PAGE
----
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Hundreds march through Tel Aviv against law limiting demonstrations

4 arrested in coastal city after government approves emergency regulations banning Israelis from protesting more than 1 km from their homes, gathering in groups of more than 20

Protesters block a road as they demonstrate against Prime Minister Benjamin Netanyahu in Tel Aviv on September 30, 2020. (Miriam Alster/Flash90)
Protesters block a road as they demonstrate against Prime Minister Benjamin Netanyahu in Tel Aviv on September 30, 2020. (Miriam Alster/Flash90)

Hundreds of Israelis marched through the streets of Tel Aviv on Wednesday against new legislation aimed at limiting protests during the current coronavirus lockdown.

Police arrested four demonstrators for allegedly assaulting officers and interfering with them while performing their duty. Police said the protesters, who set out from Habima Square and looped around major roads of the coastal city for several hours, did not coordinate the march beforehand and lacked the necessary permits.

The protest, which was dubbed a spontaneous demonstration with no specific groups claiming responsibility for organizing it, came hours after the government approved new emergency regulations banning Israelis from traveling over one kilometer (0.6 miles) from their homes to attend a protest, and limiting outdoor gatherings to a maximum of 20 people per group.

The law effectively stifles the large weekly demonstrations at Prime Minister Benjamin Netanyahu’s official residence in Jerusalem and is slated to enter into effect on Thursday.

Dozens also demonstrated on Wednesday evening outside the Prime Minister’s Residence, which has been the center of recent protests against Netanyahu over his indictment on graft charges and handling of the pandemic.

Two protesters were detained there for blocking the road, according to the Haaretz daily.

Protesters block a road as they demonstrate against Prime Minister Benjamin Netanyahu in Tel Aviv on September 30, 2020. (Miriam Alster/Flash90)

The new regulations were approved as part of legislation passed by the Knesset early Wednesday morning. Attorney General Avichai Mandelblit later informed the government that the legislation is not valid until appropriate changes are made to relevant regulations.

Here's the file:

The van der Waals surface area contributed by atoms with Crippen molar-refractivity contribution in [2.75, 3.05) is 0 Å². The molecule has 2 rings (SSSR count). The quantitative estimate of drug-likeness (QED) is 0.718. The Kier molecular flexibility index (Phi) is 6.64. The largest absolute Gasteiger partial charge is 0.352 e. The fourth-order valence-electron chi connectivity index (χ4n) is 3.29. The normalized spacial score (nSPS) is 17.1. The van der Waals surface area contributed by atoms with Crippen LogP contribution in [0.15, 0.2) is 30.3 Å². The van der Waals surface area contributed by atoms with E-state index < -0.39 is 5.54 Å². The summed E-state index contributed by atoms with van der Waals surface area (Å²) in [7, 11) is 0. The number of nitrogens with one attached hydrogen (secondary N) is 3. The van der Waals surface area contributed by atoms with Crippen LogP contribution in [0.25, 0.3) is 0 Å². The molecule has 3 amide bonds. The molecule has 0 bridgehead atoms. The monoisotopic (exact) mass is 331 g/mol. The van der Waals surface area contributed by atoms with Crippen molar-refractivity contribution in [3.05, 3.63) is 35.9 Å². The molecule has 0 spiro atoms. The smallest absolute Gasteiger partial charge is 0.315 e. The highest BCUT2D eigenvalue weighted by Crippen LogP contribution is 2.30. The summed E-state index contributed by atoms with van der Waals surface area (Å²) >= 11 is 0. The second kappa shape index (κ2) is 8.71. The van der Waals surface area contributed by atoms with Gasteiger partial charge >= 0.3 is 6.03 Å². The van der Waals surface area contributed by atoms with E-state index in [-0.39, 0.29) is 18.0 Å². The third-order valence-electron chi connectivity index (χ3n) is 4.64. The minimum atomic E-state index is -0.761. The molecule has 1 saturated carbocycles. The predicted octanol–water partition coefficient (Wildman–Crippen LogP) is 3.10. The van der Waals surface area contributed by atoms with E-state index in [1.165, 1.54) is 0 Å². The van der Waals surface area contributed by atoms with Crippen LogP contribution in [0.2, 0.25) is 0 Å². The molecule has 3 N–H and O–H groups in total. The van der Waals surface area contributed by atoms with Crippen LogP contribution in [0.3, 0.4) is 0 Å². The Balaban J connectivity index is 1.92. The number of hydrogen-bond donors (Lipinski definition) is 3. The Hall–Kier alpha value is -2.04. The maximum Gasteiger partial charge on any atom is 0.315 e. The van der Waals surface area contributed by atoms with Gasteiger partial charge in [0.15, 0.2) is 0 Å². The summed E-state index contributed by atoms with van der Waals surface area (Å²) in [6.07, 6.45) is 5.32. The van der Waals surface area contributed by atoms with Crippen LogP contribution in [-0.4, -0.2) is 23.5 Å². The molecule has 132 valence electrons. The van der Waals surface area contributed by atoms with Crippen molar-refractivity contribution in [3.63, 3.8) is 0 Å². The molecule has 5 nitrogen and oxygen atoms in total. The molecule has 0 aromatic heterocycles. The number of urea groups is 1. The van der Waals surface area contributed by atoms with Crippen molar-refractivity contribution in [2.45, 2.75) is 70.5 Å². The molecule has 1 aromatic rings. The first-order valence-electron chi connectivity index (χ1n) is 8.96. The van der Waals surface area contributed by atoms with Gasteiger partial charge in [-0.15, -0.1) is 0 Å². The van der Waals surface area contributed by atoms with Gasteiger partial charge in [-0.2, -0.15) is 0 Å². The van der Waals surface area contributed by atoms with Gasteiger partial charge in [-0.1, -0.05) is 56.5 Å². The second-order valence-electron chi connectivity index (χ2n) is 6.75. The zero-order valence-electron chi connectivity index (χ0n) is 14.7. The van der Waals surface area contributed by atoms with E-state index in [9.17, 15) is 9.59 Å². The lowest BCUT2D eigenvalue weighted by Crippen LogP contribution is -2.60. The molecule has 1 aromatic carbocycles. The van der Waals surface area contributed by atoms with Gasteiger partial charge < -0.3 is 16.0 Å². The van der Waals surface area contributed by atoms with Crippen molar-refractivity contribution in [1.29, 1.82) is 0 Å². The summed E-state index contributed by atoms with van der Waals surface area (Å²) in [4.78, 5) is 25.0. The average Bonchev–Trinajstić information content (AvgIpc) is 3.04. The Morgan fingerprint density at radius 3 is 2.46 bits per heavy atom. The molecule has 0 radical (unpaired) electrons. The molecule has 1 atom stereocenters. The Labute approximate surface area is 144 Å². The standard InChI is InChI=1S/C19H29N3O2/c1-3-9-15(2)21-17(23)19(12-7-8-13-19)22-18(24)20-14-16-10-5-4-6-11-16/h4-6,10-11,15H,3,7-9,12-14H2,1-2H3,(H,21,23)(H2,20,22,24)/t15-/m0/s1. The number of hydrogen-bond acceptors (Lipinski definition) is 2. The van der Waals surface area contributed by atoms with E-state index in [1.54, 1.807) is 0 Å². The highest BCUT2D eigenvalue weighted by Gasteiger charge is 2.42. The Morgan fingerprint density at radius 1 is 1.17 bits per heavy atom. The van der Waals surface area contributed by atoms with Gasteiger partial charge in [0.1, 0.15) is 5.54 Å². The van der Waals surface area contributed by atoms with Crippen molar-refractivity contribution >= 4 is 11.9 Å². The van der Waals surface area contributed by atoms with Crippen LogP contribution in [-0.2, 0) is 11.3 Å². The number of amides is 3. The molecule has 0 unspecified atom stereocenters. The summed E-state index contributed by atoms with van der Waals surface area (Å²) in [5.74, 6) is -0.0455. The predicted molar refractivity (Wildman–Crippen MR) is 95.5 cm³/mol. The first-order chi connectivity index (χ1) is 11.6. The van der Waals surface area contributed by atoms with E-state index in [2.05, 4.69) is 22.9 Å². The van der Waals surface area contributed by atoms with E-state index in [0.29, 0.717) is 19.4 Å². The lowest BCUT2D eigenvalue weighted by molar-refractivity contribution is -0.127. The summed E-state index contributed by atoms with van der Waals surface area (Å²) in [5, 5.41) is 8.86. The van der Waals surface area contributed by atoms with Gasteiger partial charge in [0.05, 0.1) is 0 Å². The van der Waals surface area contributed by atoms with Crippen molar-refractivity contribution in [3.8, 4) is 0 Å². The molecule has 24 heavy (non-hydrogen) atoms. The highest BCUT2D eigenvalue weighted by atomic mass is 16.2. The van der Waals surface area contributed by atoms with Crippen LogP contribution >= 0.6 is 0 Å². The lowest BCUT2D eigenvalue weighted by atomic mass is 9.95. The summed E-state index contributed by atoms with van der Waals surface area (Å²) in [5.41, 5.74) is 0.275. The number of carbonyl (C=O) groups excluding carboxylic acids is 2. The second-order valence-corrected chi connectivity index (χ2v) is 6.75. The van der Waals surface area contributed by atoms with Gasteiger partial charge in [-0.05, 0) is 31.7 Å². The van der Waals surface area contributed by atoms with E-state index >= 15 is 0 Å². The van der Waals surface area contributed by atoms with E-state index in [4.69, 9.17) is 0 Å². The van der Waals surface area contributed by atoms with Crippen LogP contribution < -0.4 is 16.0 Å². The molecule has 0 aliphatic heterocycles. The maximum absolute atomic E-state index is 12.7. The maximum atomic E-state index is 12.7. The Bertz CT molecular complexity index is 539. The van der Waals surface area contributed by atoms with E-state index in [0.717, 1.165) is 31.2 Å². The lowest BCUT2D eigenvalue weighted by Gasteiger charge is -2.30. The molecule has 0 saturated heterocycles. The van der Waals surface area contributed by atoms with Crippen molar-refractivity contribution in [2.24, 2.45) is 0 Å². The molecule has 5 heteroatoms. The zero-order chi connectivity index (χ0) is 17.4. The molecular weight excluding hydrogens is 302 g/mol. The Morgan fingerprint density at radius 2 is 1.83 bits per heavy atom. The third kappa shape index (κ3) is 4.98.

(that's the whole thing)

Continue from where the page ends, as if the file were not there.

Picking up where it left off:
Ministers Asaf Zamir, Izhar Shay and Orit Farkash-Hacohen of the Blue and White party all voted against the regulations, the Kan public broadcaster reported.

The emergency measures restricting protests are set to come before the Knesset’s Constitution, Law and Justice Committee on Thursday for final approval.

Hours after the law was passed, it was challenged in the High Court of Justice by the Movement for Quality Government in Israel, a watchdog group, in the hope that the court would freeze the legislation pending judicial oversight, and eventually strike it down.

The court ruled that the government had until October 7 to respond to the petition, but declined to issue a stay on the law.

Attorney General Avichai Mandelblit speaks during a ceremony at the Justice Ministry on May 18, 2020. (Screen capture: Twitter)

In the petition, the organization argued that the new law hamstrings “one of the fundamental rights in a democracy” and insists that “health concerns do not form the basis of the amendment to the law,” according to the network.

The bill limiting protests passed on second and third readings by a vote of 46-38 just after 4:30 a.m., following days of delays.

In the final version of the law, under a government-declared “special coronavirus emergency,” the cabinet can restrict protests, prayers, and religious ceremonies for a week, with the possibility of extending restrictions another two weeks, should the emergency continue.

Officials have said that under the rules, protests outside the Prime Minister’s Residence would be kept to 2,000 total, with the Paris Square protest zone able to accommodate 100 capsules, or pods, of 20 people. Only those who live within a kilometer would be able to attend.

The number is far below the 10,000 to 20,000 people who have shown up weekly outside the Prime Minister’s Residence to demonstrate against Netanyahu, who is on trial in three graft cases.

Protesters against Prime Minister Benjamin Netanyahu, outside his official residence in Jerusalem on September 26, 2020. (Yonatan Sindel/Flash90)

Backers of the law argue that the protests are a major health hazard and cracking down on them is necessary given Israel’s skyrocketing infection rate.

But the measure has faced vociferous opposition from critics, who say it undermines Israel’s democratic character and serves Netanyahu’s political interests, using the virus as a cover.

A three-week lockdown, the second since the coronavirus pandemic began, was started on September 18 and then further tightened last Friday as virus infection cases continued to climb rapidly. Government officials, including Netanyahu, have already warned the lockdown could be extended well beyond its initial end date and on Wednesday ministers approved extending it by three days until October 14.

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